Maternal and Child Health Journal

, Volume 18, Issue 3, pp 604–612

Securing the Safety Net: Concurrent Participation in Income Eligible Assistance Programs


DOI: 10.1007/s10995-013-1281-2

Cite this article as:
Gilbert, D., Nanda, J. & Paige, D. Matern Child Health J (2014) 18: 604. doi:10.1007/s10995-013-1281-2


Participation in women, infants and children (WIC), supplemental nutritional assistance program (SNAP), temporary assistance for needy families (TANF), and medical assistance program (MAP) programs provide critical nutrition and health benefits to low-income families. Concurrent enrollment in these programs provides a powerful safety net, yet simultaneous participation is reported to be low. Underutilization undermines program objectives, client well-being and food security. This paper examines concurrent participation among the most needy WIC clients, those at/below 100 % of the federal poverty level (FPL), in SNAP, TANF and MAP. We examined the Maryland state WIC program infant electronic database (N = 34,409) for the 12-month period ending September 2010. Our analysis focused on two-thirds of these infants (N = 23,065) who were at/below the 100 % FPL. Mothers’ mean age was 26.8 ± 6 years; 20.6 % White; 52.7 % African American, and 23.4 % Hispanic. Approximately 10 % of infants weighed <2,500 g and 1.5 % weighed <1,500 g at birth. Average household income was $10,160; 55.7 % were at/below 50 % FPL. Two-thirds (68.4 %) participated in MAP, 31 % in SNAP and 9 % in TANF. Only 8 % were enrolled in all three programs whereas 28 % were not enrolled in any. There was a statistically significant difference in mean age and household income between multi-program beneficiaries and mothers who solely participated in WIC: 25.6 ± 5 years and $7,298 ± $4,496 compared with 27.2 ± 6 years and $12,216 ± $6,920, respectively (p < 0.001). Among WIC families at or below 100 % FPL, only 8 % received multi-program benefits. Specific factors responsible for participation on an individual level are not available. To optimize enrollment, a coordinated effort is essential to identify and overcome barriers to concurrent participation among these families.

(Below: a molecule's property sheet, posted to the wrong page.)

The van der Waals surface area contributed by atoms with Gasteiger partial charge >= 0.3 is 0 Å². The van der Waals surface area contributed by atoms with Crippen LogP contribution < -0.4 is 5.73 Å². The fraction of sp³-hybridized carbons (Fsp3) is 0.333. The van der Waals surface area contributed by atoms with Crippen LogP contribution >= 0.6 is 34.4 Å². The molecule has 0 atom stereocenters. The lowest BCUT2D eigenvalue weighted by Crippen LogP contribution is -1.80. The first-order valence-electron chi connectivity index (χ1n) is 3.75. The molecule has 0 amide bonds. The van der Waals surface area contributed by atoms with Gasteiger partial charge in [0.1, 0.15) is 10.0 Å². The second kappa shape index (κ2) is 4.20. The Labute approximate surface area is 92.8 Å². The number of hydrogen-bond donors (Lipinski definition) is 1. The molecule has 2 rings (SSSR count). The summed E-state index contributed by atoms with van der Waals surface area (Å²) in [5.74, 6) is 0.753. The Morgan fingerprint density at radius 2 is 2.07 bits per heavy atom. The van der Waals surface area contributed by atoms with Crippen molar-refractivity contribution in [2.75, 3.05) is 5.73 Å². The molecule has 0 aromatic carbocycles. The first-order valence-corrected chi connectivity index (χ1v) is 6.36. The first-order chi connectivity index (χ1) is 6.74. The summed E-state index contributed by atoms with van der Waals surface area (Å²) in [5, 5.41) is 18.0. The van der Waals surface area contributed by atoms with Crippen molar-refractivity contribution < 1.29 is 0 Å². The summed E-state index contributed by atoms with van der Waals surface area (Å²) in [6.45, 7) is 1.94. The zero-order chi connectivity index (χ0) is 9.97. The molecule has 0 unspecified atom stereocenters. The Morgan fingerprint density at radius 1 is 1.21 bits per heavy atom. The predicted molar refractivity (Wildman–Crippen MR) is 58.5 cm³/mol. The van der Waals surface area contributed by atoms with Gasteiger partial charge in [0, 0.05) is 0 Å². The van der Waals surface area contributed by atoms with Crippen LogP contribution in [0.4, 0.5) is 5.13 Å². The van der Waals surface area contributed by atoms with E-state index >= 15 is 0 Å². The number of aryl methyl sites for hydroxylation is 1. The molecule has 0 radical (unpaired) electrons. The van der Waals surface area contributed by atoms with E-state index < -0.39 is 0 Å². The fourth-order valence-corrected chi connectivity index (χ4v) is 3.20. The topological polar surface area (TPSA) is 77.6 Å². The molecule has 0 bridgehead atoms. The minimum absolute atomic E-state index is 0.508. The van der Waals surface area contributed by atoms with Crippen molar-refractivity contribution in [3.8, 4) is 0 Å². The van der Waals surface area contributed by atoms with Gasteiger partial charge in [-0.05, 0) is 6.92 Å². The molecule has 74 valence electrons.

Access and services Child health promotion WIC Poverty 

Copyright information

© Springer Science+Business Media New York 2013

Authors and Affiliations

  1. 1.Children’s Hospital of PittsburghPittsburghUSA
  2. 2.Johns Hopkins Bloomberg School of Public HealthBaltimoreUSA
  3. 3.Jefferson Medical CollegePhiladelphiaUSA
  4. 4.Department of Population, Family and Reproductive Health Department of International HealthJohns Hopkins Bloomberg School of Public HealthBaltimoreUSA

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